- Reduced fees. Long duration funds have typically charged fees meaningfully below the standard “2 and 20”. For example, Carlyle’s stated fee is 1.5% on amounts less than 100 million, with a 15% carried interest. The breakpoints extend to a 1% fee on investments over $500 million and a 10% carry for commitments over $750 million. Carlyle’s fees only apply to capital deployed, not committed. The result is a reduction of the often formidable PE j-curve and a significant reduction in the gross-net IRR spread.
- Reduced costs. We believe, the likely reduction in churn should lead to significantly lower transaction costs and greater tax efficiency, including the deferred taxation of capital gains.
- Lower risk through lower leverage. Carlyle assumes leverage of about 4x in its Global Partners Funds versus 6x in its more conventional funds. Naturally, lower leverage tends to reduce risk, but can also reduce returns.
- Less reinvestment risk. In our opinion, the ability to extend duration should reduce the likelihood of an exit at unattractive valuations during a market or economic downturn. In that sense there is less cyclical risk. Moreover, there are more opportunities to focus on operating improvements, along the lines of a Berkshire Hathaway holding company model. We believe this advantage may be particularly important at present with equity multiples trading near historical peaks on several measures, implying that favorable exits are likely to be driven more by underlying earnings growth than multiple expansion.
- Differentiated deal flow. Many founders and owners of private companies want a longer-term partnership. Traditional private equity funds can typically only offer a 5-6 year hold. The long duration strategy opens up the potential for a sourcing channel that was historically limited to family offices, sovereign wealth funds or other “Buffett”-like investors.
Key Potential Concerns
1) Reduced liquidity. We think this drawback is quite clear when extending the already long PE cycle by perhaps 5-10 years. There is also the potential opportunity cost in that tying up money for such a long period reduces the ability to capitalize on opportunities created by market dislocations.
2) Greater key man risk. Another rather obvious risk in a world where there simply aren’t that many Cal Ripkens.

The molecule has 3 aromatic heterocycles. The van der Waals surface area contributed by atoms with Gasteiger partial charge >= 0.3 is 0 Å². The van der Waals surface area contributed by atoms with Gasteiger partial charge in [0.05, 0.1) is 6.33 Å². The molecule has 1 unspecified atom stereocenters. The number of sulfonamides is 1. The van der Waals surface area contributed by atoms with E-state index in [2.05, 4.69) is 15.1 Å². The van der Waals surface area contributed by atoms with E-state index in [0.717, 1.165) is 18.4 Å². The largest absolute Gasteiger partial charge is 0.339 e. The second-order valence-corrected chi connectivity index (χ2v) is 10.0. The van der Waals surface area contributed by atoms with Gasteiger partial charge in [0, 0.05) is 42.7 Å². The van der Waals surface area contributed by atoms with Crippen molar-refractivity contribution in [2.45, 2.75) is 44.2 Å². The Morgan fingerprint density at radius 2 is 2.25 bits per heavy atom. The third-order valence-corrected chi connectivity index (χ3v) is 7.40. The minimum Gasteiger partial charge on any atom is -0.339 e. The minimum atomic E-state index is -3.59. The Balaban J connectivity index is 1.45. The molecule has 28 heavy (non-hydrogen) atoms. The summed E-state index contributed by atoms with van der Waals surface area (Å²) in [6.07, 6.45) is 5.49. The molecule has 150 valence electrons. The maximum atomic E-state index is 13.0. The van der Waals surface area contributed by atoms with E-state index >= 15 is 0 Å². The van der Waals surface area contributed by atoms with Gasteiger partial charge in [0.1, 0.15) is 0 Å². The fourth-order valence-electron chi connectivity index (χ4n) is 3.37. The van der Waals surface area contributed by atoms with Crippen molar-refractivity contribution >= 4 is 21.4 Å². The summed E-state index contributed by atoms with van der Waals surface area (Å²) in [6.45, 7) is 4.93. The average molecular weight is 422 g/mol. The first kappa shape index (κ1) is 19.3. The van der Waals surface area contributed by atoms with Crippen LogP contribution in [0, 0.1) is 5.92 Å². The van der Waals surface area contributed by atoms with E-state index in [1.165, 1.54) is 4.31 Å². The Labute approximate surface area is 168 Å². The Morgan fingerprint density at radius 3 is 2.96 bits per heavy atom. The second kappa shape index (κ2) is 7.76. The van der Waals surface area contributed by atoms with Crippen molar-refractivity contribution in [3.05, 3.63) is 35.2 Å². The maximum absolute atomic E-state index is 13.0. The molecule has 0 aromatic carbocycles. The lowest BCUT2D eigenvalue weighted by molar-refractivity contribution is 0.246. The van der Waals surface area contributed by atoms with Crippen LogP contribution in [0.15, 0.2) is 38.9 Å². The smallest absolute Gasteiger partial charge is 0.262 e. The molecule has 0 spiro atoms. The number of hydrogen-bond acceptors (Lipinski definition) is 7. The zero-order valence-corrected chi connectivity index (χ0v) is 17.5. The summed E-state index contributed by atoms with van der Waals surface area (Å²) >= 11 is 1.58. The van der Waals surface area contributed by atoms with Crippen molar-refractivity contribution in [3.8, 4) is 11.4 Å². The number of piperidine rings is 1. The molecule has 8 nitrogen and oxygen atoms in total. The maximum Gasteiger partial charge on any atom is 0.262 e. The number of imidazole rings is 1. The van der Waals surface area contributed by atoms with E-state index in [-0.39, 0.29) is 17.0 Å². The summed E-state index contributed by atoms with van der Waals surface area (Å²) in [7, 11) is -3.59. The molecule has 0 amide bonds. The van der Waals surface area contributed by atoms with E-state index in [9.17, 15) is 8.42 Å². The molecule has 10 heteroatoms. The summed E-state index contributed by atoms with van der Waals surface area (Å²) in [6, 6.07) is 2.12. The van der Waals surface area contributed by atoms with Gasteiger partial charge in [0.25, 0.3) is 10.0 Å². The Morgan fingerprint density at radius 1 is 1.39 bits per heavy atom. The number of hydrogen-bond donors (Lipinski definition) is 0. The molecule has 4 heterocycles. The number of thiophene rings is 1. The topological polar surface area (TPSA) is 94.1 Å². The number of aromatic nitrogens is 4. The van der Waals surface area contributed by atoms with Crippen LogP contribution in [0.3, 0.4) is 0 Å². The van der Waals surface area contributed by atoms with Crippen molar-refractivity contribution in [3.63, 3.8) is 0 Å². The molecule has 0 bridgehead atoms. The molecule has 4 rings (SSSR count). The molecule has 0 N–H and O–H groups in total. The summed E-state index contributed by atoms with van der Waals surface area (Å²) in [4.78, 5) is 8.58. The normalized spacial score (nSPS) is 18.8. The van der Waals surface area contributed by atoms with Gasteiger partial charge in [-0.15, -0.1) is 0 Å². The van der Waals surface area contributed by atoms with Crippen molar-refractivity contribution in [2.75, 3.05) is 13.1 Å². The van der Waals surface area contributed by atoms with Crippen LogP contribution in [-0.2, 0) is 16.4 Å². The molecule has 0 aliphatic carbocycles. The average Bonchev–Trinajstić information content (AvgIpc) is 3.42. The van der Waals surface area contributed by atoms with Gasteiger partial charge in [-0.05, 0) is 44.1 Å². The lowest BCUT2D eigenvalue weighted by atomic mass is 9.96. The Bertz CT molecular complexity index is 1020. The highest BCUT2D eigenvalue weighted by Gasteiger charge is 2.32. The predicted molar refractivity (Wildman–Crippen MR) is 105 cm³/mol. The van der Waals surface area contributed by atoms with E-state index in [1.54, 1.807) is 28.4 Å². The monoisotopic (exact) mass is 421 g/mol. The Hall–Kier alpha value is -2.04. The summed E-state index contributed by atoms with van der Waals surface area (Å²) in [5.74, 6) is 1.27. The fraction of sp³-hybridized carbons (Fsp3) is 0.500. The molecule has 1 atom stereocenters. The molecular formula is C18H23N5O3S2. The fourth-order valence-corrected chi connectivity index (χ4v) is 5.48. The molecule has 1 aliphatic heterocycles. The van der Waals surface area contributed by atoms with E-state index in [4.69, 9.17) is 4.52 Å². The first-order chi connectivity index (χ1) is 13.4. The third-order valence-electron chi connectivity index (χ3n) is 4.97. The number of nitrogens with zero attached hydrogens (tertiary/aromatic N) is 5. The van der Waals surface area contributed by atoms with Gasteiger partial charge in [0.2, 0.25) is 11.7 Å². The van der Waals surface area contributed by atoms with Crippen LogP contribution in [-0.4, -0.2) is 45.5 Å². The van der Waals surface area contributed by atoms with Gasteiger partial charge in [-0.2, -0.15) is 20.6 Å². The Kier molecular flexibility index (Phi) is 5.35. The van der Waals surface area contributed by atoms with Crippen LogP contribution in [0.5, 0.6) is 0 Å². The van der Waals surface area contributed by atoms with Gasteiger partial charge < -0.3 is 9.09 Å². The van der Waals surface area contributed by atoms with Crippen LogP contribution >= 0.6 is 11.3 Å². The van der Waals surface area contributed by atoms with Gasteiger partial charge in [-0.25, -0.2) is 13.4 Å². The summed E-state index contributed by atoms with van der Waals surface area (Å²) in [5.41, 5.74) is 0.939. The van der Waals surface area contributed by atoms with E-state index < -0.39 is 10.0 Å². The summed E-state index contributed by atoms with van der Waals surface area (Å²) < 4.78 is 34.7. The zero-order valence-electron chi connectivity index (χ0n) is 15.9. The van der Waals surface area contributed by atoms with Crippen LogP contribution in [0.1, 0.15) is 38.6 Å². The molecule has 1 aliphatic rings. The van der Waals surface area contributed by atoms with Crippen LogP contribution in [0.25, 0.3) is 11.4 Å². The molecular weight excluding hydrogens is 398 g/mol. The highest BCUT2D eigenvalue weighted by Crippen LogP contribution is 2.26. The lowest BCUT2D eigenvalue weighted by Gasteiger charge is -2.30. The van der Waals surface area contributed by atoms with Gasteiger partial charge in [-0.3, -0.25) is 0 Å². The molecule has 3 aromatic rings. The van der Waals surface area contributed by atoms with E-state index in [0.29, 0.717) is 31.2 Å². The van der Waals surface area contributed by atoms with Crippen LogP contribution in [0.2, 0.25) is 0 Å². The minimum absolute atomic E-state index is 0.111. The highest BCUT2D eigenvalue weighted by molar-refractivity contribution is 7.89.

3) Reduced value-add from the PE firm? To the extent that the private equity firms have a traditional playbook that allows them to improve efficiency and profitability within a few years, it remains to be seen how effective that playbook is over the course of over a decade.
The bottom Line
While we have summarized what we view as the most salient pros and cons, this overview would be incomplete without a perspective on net returns and our sense of where longer duration funds may fit within a diversified investment portfolio. In terms of returns, the typical PE model targets approximately 18-19% gross IRR and perhaps 14-15% net IRR, with a 2x gross multiple—albeit with a fair amount of lumpiness. Most long duration funds target closer to 15% gross (again, with lower leverage) and 12-13% net with less volatility; however, long duration funds are targeting a higher multiple of capital (typically 3x gross).
Athena’s view is that longer duration funds can be a complementary strategy to traditional PE. As stated earlier, there are various risks that accompany this type of structure, most notably the reduced liquidity and greater key man risk. Additionally, one might define longer duration funds as a more passive, beta exposure-type vehicle with a stable pool of longer-term capital for the GP.
However, for investors willing to lock-up capital for greater than 15 years, the potential tax benefits, along with access to differentiated deal flow and potential for outsized compounded multiple of capital may be particularly attractive.
Any description of tax consequences set forth herein is not intended as a substitute for careful tax planning. Recipients of this material are advised to consult tax counsel for advice specifically related to any and all tax consequences of an investment made with or through Athena. The information provided herein is not intended to, nor does it specifically advise on, tax matters pertaining to federal, state, estate, local, foreign or other tax consequences of an investment. The recipient is solely responsible for all tax consequences with respect to any investment made with or through Athena.